Stark-Benz shares how he was first aware of his passions trending towards design after running competitively in his home state of Oregon. During his college career at The University of Oregon he remembers, “I had it in the back of my mind that I was eventually going to design running shoes but I just didn’t have any idea of what it meant to be a working designer or creative at the time.”
This was all pre-social media of course, or at least post dot com boom where a lot of cool cultures were still siloed out and free to operate autonomously with trends that were rich in purity and biting someone’s style was blatantly obvious. While LA and New York were electric, Oregon was slower and allowed talent like Alex Calderwood—founder of the Ace Hotel—to reimagine how to do hospitality differently with unforgettable programming and a line of Ace-inspired products.
Through a chance meeting, Calderwood hired Stark-Benz who put his fingerprints on things the hotel was generating. “The Ace experience spoke to me personally because we both came from the Pacific Northwest and were both very involved in DIY culture,” Stark-Benz remembers. That punk-rock ideal is rooted in an unwavering commitment to seeing an idea through from start to finish ranging from silk-screening the t-shirt design you haven’t seen or booking punk bands to play in a tiny room. If you’re that kind of person you can easily spot those characteristics in someone else. There’s no doubt that as much as Calderwood saw potential in Stark-Benz, the two were mutually evolving their tastes and skills asserting their pedigrees as visionaries.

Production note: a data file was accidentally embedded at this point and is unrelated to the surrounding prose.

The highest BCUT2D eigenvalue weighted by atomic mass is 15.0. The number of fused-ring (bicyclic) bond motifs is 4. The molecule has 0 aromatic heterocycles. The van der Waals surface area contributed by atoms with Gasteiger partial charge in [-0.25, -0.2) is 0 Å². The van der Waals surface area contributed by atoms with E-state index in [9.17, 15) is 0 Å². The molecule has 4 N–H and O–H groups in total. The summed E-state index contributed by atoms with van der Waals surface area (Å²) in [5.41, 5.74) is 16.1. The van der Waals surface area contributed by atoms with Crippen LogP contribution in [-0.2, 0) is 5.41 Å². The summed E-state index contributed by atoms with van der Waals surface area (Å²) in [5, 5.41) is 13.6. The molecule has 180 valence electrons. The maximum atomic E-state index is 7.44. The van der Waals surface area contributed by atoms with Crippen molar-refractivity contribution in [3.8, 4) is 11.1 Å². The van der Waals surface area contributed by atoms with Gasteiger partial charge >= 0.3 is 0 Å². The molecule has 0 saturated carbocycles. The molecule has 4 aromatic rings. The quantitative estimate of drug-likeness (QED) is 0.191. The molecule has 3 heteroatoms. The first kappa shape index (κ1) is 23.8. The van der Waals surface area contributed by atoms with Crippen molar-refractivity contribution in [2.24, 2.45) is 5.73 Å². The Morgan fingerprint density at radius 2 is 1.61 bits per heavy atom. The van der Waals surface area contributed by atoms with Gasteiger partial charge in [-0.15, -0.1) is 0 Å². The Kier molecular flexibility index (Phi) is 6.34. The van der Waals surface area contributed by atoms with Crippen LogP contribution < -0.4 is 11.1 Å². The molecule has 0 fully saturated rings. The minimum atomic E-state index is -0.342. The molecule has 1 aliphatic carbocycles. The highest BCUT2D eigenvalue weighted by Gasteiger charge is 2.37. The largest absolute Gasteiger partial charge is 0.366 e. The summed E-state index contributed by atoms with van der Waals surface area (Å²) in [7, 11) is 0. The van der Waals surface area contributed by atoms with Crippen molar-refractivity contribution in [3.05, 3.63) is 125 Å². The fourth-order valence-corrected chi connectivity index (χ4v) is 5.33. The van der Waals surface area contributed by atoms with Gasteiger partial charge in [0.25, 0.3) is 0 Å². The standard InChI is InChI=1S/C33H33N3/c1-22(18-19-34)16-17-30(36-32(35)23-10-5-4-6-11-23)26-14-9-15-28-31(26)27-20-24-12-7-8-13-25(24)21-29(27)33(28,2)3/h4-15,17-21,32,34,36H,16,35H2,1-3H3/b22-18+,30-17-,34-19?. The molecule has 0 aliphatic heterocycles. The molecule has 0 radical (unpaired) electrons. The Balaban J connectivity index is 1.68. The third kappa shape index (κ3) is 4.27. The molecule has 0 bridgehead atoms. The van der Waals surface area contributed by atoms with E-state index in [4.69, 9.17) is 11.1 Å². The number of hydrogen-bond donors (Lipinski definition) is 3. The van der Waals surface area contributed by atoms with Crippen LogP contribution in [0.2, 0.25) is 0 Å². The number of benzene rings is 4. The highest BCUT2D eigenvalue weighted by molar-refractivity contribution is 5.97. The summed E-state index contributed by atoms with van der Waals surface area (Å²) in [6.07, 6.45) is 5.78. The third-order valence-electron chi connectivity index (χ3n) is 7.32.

Stark-Benz has a sense about him that easily moves through worlds with an enigmatic personality. A month after the Ace Hotel Portland opened, he landed in New York working as a model. Over the course of the first years of a ten year stint, he kept in touch with Calderwood who often visited from Portland to oversee the progress on The Ace New York location. At the time, the city was enjoying a Renaissance and the creativity generated by a long list of skaters, designers, photographers, restaurateurs, artists, you name it was unstoppable. “I was getting to know the environment that Alex already had been contributing to. He was constantly introducing me to people and I was happy to be there without a cynical attitude,” Stark-Benz humbly remembers about Calderwood and his access to the celebrity world of design and commerce.